Less About the Brand, More About the Category
Coronavirus has essentially stopped some industries that rely on community, social gathering and face-to-face engagement. For example, both the marriage and dating industries have been significantly impacted. Whitler suggests that market-share leading brands in these industries are promoting category consumption rather than brand benefits. That is, they are advertising an idea that is important to their industry rather than a specific product. The objective is to help encourage consumers to purchase from the category, knowing that as market-share leaders, they will accrue the largest benefit. For example, Jared, a luxury jewelry chain, is leading a campaign for virtual weddings, claiming that “Love Can’t Wait.” The communication objective is to help those considering marriage take the leap. The campaign shows images of people getting married, reinforcing that it is possible. Similarly, Match.com released a commercial, “Dating While Distancing,” in which it encourages virtual dates during the lockdown period in hopes that customers will utilize the service even after social distancing restrictions ease. By focusing on enduring concepts, market-leading companies are able to lend confidence that they too will survive COVID-19.
Right Tone, Right Time
Just as there is a progression of production quality, there is also a progression in tone and feeling of the ads. Whitler identifies the importance of sharing “the right message at the right time.” At the beginning of the pandemic, there was significant fear. Consequently, most of the advertising was somber, reflecting both the uncertainty and the gravity of the situation. The commercials reflected on “unprecedented times” and stressed the connections between individuals. This was so true, there’s even a parody about how all the commercials are the same. Another early trend in commercials focused on thanking essential workers. For example, Dove’s commercial “Courage is Beautiful” depicts the tired faces of medical professionals as it thanks them by offering donations to Direct Relief for frontline workers.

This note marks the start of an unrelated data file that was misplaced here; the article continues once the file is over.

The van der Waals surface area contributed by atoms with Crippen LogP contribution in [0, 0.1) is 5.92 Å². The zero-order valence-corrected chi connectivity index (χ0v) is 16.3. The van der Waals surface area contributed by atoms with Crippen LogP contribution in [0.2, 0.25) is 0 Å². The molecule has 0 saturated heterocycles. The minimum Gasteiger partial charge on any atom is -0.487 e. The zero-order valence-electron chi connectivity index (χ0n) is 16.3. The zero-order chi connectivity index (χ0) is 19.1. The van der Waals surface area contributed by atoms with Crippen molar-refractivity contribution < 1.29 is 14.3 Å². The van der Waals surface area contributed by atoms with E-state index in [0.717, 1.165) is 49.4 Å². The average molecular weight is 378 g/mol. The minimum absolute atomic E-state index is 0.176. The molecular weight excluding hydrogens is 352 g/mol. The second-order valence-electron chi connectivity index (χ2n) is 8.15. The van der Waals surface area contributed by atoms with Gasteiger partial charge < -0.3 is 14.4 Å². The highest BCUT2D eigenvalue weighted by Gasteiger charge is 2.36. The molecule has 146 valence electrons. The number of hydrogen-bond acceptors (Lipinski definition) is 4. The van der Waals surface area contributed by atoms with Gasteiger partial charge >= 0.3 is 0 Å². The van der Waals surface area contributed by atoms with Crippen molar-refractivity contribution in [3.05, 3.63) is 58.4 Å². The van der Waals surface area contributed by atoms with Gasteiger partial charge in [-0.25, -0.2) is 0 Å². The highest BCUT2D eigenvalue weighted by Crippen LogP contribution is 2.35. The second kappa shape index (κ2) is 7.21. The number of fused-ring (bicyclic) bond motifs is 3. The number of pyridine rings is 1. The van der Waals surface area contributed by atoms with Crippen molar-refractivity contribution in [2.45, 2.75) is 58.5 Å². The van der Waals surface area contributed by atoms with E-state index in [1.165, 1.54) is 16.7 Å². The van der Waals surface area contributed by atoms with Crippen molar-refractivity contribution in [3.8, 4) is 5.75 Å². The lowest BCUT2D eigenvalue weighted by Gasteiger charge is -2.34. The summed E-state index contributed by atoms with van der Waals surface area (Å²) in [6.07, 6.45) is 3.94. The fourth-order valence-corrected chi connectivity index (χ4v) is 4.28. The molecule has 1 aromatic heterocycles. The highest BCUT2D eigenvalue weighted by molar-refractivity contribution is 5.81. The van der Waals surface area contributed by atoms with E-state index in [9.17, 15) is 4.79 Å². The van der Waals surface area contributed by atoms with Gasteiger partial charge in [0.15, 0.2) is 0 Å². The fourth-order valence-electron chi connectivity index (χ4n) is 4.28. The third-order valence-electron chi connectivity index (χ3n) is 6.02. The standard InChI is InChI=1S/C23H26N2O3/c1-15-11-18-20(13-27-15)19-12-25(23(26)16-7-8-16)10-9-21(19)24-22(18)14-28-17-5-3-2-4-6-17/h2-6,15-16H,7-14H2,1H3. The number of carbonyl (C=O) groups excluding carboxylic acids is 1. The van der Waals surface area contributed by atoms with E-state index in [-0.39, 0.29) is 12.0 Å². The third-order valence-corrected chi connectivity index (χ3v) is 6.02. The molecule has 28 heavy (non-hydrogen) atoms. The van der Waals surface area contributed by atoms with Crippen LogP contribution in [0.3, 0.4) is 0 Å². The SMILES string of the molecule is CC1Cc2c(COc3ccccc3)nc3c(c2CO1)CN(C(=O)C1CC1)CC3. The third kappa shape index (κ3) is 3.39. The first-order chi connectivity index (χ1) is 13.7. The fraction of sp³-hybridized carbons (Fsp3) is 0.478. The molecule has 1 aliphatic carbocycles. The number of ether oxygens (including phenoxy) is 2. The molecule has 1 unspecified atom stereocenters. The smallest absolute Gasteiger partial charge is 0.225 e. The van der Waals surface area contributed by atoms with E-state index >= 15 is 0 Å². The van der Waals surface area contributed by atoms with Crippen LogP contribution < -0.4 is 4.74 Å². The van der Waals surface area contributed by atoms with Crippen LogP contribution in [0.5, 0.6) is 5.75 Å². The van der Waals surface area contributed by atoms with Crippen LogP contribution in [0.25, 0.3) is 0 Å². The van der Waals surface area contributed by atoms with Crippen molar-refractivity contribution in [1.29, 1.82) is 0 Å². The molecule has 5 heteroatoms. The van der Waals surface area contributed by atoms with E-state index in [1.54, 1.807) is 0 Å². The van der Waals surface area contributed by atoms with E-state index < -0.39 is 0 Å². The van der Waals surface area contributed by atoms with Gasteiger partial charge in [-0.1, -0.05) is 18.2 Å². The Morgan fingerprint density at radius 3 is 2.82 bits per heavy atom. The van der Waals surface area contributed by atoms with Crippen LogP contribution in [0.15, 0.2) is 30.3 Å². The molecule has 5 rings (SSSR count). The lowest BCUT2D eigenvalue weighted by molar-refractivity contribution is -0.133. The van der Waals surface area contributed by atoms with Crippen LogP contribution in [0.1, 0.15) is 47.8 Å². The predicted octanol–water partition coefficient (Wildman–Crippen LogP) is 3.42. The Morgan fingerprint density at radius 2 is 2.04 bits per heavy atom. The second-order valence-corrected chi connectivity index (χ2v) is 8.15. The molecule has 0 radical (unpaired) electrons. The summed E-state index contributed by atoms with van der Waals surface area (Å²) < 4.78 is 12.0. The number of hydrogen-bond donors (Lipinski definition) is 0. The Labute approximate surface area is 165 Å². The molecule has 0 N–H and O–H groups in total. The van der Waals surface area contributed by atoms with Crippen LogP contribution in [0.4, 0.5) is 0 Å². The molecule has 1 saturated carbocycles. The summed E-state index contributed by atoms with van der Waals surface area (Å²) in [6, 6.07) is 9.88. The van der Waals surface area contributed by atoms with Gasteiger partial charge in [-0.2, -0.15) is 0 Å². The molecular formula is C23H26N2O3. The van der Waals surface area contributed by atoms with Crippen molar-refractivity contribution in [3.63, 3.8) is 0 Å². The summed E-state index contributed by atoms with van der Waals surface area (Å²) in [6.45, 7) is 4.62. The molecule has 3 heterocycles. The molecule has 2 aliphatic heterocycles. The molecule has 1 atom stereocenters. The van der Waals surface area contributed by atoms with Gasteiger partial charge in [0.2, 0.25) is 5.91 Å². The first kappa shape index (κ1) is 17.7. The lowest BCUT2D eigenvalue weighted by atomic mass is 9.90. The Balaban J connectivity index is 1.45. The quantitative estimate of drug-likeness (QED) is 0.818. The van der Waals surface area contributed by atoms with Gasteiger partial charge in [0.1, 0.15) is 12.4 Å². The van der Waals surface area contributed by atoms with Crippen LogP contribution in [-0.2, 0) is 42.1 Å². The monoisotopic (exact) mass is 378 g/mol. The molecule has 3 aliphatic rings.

However, as consumers adapted to the new normal and there was more insight on the pandemic, the somber ads didn’t “fit,” as they became heavy. As consumers shifted, the ads shifted. Humorous ads started showing up, and some brands started presenting a hopeful, forward looking image.
For example, consider Jeep. In April, several weeks after the pandemic was declared a national emergency, Jeep aired a lighthearted revamp of its Super Bowl Groundhog Day ad, conveying understanding that every day is starting to feeling the same, but encouraging folks to stay home. However, as states are starting to open up, the company has begun airing another ad, “Drive Forward,” in which it encourages “shifting to drive.”
Coronavirus has changed everything, including the 60-second window between scenes of your favorite show. While many companies had to change or postpone long-planned campaigns, marketing teams still responded with intentionality, despite the “unprecedented times.”
This article was developed with the support of Darden’s Institute for Business in Society, at which Eeshma Narula is a research assistant and Megan Juelfs is associate director of research initiatives.